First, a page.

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April 2022

GUEST POST - News From the State Archives of Geneva - AEG

Dear Readers, our good friend, the excellent genealogist,  Isabelle Haemmerle, sends exciting news from Geneva:

We are pleased to forward good news from Geneva. Last February the State Archives of Geneva (AEG) announced that the parish and vital records from 1542 to 1880 have been fully digitalized and are accessible on the Adhemar database. It represents 449,000 pictures from 2,200 record books.

Up to 1798, we can find mention of a baptism or marriage in the parish books recorded by ministers in the City of Geneva. Deaths were recorded in the « Book of the Dead ( le Livre des morts) » by the « Visitors of the Dead (visiteurs des morts) » who were employed by the Hospital and were given training. In the countryside, ministers were in charge of the recording, or registering. In 1798, Geneva became part of France and, from then, the vital records - birth, marriage and death - were registered by officials of each commune.

AEG - EC Morts 5 - Livre des Morts 3 june 1562AEG - EC Morts 5 - Livre des Morts 3 June 1562

In a presentation of the State Archives of Geneva – AEG - that was posted here a few years ago, we explained you how to find a family name on the website of the Swiss family names repertory, which enumerates the families who held the citizenship of a Swiss commune in 1962. It provides:

    • the commune of origin or bourgeoisie
    • the date of bourgeoisie acquisition
    • the place of origin location ( France or other location, ex. NE for Neuchatel)

In the AEG parish and vital records, you will find only events located in the Canton of Geneva :

    • birth records until 31 December 1899
    • marriage records until 31 December 1929
    • death records until 31 December 1959

As mentioned above,  these are online only up to 1880. After that year, the search can only be done in the reading room of the AEG.

If you do not know the exact date of the events, you can review alphabetical indexes - répertoires or tables : the volumes cover a period of 4 to 10 years and indicate the dates of birth, marriage or death along with the vital record number where the original certificate is registered.
Geneva archives give also access to some Protestant parish record books of towns in the neighborhood of Geneva that are now within French territory in the Pays de Gex : Cessy, Segny, Sauverny, Collonges, Farges, Divonne, Grilly, Crassier, Moëns et Lyon (on microfilm).

«Communes réunies» Index (1599-1877)

As Geneva was historically a Protestant land, the Catholic parishes flourished on its borders and were called « communes réunies » (towns that were transferred by France in 1815 and by the Kingdom of Sardinia in 1816). A special index is used as birth, marriage and death tables for events having taken place in those towns before the end of 18th century (1599-1798). Three more tables online complete the period of 1792 to 1877.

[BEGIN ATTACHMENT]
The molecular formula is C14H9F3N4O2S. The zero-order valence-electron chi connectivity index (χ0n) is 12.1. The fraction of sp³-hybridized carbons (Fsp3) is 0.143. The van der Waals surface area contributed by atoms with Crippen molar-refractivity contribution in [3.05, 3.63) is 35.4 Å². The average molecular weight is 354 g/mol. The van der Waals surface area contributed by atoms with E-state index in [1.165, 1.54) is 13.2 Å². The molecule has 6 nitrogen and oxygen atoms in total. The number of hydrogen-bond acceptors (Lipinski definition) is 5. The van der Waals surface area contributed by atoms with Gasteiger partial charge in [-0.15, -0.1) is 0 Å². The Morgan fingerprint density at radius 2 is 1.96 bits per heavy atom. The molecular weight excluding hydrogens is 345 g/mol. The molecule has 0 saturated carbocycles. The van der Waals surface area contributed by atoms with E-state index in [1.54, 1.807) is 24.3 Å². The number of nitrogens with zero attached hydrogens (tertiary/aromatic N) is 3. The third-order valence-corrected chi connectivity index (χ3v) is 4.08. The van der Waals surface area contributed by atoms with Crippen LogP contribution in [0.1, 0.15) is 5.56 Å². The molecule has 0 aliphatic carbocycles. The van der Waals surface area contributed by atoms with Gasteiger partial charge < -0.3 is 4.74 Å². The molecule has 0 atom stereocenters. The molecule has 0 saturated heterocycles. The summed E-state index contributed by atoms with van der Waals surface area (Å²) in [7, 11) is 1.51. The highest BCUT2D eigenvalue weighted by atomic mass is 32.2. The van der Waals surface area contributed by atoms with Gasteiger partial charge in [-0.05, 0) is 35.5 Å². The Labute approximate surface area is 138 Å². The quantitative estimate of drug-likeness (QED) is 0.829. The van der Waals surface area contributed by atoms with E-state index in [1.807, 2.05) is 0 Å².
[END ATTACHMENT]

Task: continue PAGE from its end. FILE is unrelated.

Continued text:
The «Communes réunies» are:

    • Aire-la-Ville
    • Anières
    • Avusy
    • Bardonnex
    • Bernex
    • Bellevue
    • Carouge
    • Chêne-Thônex
    • Choulex
    • Collex-Bossy
    • Collonge-Bellerive
    • Compesières
    • Confignon
    • Corsier
    • Grand-Saconnex
    • Hermance
    • Laconnex
    • Lancy
    • Meinier
    • Meyrin
    • Onex
    • Perly-Certoux
    • Plan-les-Ouates
    • Pregny
    • Presinge
    • Puplinge
    • Soral
    • Troinex
    • Vernier
    • Versoix
    • Veyrier

AEG - EC rép 1.87.4 Image 65 - Communes Réunies Index - Birth of Daniel Duby in Collex on 12 may 1688AEG - EC rép 1.87.4 Image 65 - Communes Réunies Index - Birth of Daniel Duby in Collex on 12 May 1688

 

An extra help: nominative lists 1939-1945 of civilian or military refugees and Swiss expatriates back home

If you look for a person who might have been a refugee in Switzerland during WWII, you can check an interesting source given through the nominative lists of civilian or military refugees. They contain the surname, first name, date of birth and nationality of over 25,000 people checked at the Franco-Genevan border during the Second World War. Scroll down and read the detailed information about the lists translated in English.

New building site for the State Archives of Geneva in 2025

In spring 2025, the Archives de l’État de Genève currently located in the old Arsenal building in the old town and other departments spread across Geneva will all move to a new Hotel des Archives site to be built in the conservation area of Arsenal, rue de l’Ecole de Medecine in the cultural Plainpalais district. Thirty linear kilometers of archives will be transferred during two years to the two-storey basement. The work started in December 2020 and the plans show a reading room looking onto a renovated and landscaped yard. We are looking forward to present it to you, dear Readers!

Image new AEG building

 

New AEG Reading Room

Not to be missed if you come to Geneva this year : an exhibition « Zigzag archivistique» presents a photographic tour through the current storage facility to keep an «archive of archives» before the moving.


Where: Archives d’État de Genève, 1, rue de l'Hôtel-de-Ville
When : 25 March 2022 - 30 Avril 2023 - Monday to Friday 8am to 5pm - July and August: 9am -5pm

 

20220324-aeg-zz-visuel


Passenger Lists From Morlaix - Crossing the English Channel During the Napoleonic Wars

ADM 480:103 cover

We have been extremely busy, Dear Readers, working with a wonderful set of passenger lists from the early nineteenth century. Though England and France were at war from 1803 to 1815 (with a small break for a tenuous victory), travel between the two countries did not cease, not at all. There was a fairly steady stream of people moving in both directions, including:

  • Released British prisoners returning home
  • Released French prisoners arriving from Britain